Saturday, August 15, 2009

Dealers annoy me

Two stories from my Caesars Palace session today. I was not in either hand.


The final board was 10-10-8-8-10. There was no betting between the two players involved on the turn or river. First player shows 3-3 in the hole. He's playing the board, and it seems pretty obvious that the other guy will be, too, based on the lack of interest in betting. But the second guy is staring at the first guy's cards and the board. Most likely, he's temporarily confused by the three-pair thing, which always throws people off. The dealer is impatient, and signals for him to show his cards so he can (presumably) divide the pot and move on. The second guy is still holding back, looking dazed. The dealer's motions, then words, get increasingly insistent: "Turn over your cards!" The guy finally does. He has something like 6-7. Split pot, as predicted.

This dealer was in the wrong. As I have said here so many times that I feel like a broken record (and, by the way, how's that for a turn of phrase that is quickly losing any point of experiential reference among younger generations?), the decision at the end of a hand whether to table one's card or muck them unseen is a strategic one, just as much as betting/checking/raising are. The dealer is not allowed to influence this decision, any more than he is allowed to influence the betting. He can tell the player what his options are--show or muck--but he must not pressure the player to choose one over the other.

In this situation, the second player might have decided (wrongly) that his opponent's hand was better, mucked, and thus relinquished his claim to half the pot. He should be allowed to do so freely. If a player wishes to forfeit the winning hand or half of the pot on the basis of misreading his own hand, an opponent's hand, and/or the board, he is free to do so. Nobody is allowed to prevent him from making this kind of mistake any more than they would be allowed to coach him in whether to fold, call, or raise a bet.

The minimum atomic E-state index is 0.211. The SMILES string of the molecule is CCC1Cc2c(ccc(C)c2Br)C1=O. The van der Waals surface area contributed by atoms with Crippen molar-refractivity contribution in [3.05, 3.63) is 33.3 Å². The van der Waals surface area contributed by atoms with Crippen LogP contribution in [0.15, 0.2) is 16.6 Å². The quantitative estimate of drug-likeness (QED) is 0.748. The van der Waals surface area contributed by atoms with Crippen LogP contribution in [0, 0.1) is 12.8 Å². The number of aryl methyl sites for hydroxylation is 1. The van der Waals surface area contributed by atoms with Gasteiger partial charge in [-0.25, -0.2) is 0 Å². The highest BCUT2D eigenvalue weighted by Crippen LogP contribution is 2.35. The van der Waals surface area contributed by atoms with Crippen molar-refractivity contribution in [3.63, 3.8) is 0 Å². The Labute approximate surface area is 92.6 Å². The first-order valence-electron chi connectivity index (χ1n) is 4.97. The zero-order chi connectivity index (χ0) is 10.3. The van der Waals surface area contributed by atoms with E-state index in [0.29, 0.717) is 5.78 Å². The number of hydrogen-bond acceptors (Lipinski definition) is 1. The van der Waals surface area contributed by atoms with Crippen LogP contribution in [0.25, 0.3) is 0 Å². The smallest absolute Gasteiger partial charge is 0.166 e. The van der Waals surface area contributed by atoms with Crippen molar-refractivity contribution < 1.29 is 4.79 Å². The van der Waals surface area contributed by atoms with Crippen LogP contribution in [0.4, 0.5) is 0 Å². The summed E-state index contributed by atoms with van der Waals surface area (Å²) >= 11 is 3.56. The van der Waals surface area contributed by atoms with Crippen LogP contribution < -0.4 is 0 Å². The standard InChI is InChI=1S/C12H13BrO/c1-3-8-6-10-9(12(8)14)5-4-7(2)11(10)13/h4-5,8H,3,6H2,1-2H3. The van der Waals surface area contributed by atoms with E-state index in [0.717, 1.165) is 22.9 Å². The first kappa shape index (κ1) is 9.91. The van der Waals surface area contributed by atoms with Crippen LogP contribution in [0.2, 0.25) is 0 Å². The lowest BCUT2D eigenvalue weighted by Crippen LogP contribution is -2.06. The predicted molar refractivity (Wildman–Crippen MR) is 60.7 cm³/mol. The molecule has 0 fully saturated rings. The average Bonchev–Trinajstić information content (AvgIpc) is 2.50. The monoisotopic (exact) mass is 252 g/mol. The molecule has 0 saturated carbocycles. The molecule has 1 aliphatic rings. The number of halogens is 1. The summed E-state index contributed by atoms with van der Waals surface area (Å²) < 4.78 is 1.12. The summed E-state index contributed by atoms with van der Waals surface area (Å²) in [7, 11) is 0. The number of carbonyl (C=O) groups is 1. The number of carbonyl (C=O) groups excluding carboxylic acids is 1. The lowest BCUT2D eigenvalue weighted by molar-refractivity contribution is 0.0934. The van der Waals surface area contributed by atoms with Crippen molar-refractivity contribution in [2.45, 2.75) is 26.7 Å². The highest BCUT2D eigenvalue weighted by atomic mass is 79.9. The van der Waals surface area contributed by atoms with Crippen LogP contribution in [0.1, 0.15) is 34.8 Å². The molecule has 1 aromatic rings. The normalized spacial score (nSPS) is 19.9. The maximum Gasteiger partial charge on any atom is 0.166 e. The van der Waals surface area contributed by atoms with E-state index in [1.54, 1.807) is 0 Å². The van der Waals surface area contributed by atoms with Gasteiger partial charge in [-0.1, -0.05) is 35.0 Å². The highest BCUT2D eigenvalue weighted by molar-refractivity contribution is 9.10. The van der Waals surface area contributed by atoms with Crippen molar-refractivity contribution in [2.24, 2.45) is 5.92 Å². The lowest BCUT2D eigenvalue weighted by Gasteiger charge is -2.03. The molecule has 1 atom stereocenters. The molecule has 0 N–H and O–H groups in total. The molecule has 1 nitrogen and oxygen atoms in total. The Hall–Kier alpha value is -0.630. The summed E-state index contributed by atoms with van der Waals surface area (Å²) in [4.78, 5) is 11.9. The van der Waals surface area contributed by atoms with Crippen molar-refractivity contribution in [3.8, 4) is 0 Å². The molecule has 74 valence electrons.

This principle also applies, incidentally, when there has been a bet and call on the river. Often when the bettor is reluctant to show, the dealer will tell him that he has to show first. This is wrong. Again, the dealer should be neutral about which choice the player makes. His only encouragement should be something like, "Sir, it's on you to either show your cards or muck them." Remind him what his options are, and that the obligation is his to pick one of them, but don't force him one way or the other. Imagine how obviously wrong it would be for the dealer to tell the bettor in that scenario to muck his cards without showing them. It is equally wrong for him to tell the player to show them.


A few hours later we had another situation in which there was a full house on the board: 9-J-J-9-J. Three players checked it down on the turn and river. At the end, two of them turned their hole cards face up; both were playing the five cards on the board. The third guy said something like, "I'm playing the board just like everyone else," and returned his cards to the dealer face down, and the dealer duly mixed them into the muck.

The dealer then chopped the pot up three ways. I asked him, how could the player with a dead hand get part of the pot. The dealer said that he took the guy's statement about playing the board as an indication that he was claiming his share of the pot. I told him that the rule in every casino I know of is that one has to show one's cards to get part of the pot, even when playing the board. The dealer acknowledged that "technically" that was the rule at Caesars, too. (I emphasized that I didn't care how this pot was divided, since I wasn't in it, but I wanted to know the house rule for future reference.) I guess the dealer didn't feel much compulsion to follow the rule, even when he knew what it was.